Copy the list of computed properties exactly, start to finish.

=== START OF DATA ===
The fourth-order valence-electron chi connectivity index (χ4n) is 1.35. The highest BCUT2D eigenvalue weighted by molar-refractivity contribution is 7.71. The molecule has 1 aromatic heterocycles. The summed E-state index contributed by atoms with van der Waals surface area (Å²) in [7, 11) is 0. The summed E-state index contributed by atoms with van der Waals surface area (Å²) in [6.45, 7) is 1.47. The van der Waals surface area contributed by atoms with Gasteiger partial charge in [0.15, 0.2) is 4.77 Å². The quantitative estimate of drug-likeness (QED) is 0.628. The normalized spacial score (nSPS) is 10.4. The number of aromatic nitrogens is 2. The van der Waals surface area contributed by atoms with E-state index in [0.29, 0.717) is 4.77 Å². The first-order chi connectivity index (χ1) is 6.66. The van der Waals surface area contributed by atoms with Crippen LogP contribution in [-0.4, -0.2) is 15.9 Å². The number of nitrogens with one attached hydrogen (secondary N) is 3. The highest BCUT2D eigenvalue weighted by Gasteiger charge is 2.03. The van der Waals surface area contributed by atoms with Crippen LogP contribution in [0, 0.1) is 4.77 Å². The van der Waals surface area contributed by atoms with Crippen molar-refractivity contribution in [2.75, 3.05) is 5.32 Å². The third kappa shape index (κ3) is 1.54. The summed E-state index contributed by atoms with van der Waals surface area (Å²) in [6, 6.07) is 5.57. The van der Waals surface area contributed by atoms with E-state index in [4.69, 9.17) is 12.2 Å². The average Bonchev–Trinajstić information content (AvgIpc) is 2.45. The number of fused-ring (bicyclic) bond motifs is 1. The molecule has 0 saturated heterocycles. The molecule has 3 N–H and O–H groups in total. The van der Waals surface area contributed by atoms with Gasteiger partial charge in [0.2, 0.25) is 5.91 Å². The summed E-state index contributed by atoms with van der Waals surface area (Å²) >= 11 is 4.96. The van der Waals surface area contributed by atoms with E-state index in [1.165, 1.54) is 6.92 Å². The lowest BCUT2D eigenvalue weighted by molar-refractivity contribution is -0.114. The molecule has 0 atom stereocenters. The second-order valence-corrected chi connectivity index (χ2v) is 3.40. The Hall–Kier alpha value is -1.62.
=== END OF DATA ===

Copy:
The fourth-order valence-electron chi connectivity index (χ4n) is 1.35. The highest BCUT2D eigenvalue weighted by molar-refractivity contribution is 7.71. The molecule has 1 aromatic heterocycles. The summed E-state index contributed by atoms with van der Waals surface area (Å²) in [7, 11) is 0. The summed E-state index contributed by atoms with van der Waals surface area (Å²) in [6.45, 7) is 1.47. The van der Waals surface area contributed by atoms with Gasteiger partial charge in [0.15, 0.2) is 4.77 Å². The quantitative estimate of drug-likeness (QED) is 0.628. The normalized spacial score (nSPS) is 10.4. The number of aromatic nitrogens is 2. The van der Waals surface area contributed by atoms with E-state index in [0.29, 0.717) is 4.77 Å². The first-order chi connectivity index (χ1) is 6.66. The van der Waals surface area contributed by atoms with Crippen LogP contribution in [-0.4, -0.2) is 15.9 Å². The number of nitrogens with one attached hydrogen (secondary N) is 3. The highest BCUT2D eigenvalue weighted by Gasteiger charge is 2.03. The van der Waals surface area contributed by atoms with Crippen LogP contribution in [0, 0.1) is 4.77 Å². The van der Waals surface area contributed by atoms with Crippen molar-refractivity contribution in [2.75, 3.05) is 5.32 Å². The third kappa shape index (κ3) is 1.54. The summed E-state index contributed by atoms with van der Waals surface area (Å²) in [6, 6.07) is 5.57. The van der Waals surface area contributed by atoms with E-state index in [4.69, 9.17) is 12.2 Å². The average Bonchev–Trinajstić information content (AvgIpc) is 2.45. The number of fused-ring (bicyclic) bond motifs is 1. The molecule has 0 saturated heterocycles. The molecule has 3 N–H and O–H groups in total. The van der Waals surface area contributed by atoms with Gasteiger partial charge in [0.2, 0.25) is 5.91 Å². The summed E-state index contributed by atoms with van der Waals surface area (Å²) >= 11 is 4.96. The van der Waals surface area contributed by atoms with E-state index in [1.165, 1.54) is 6.92 Å². The lowest BCUT2D eigenvalue weighted by molar-refractivity contribution is -0.114. The molecule has 0 atom stereocenters. The second-order valence-corrected chi connectivity index (χ2v) is 3.40. The Hall–Kier alpha value is -1.62.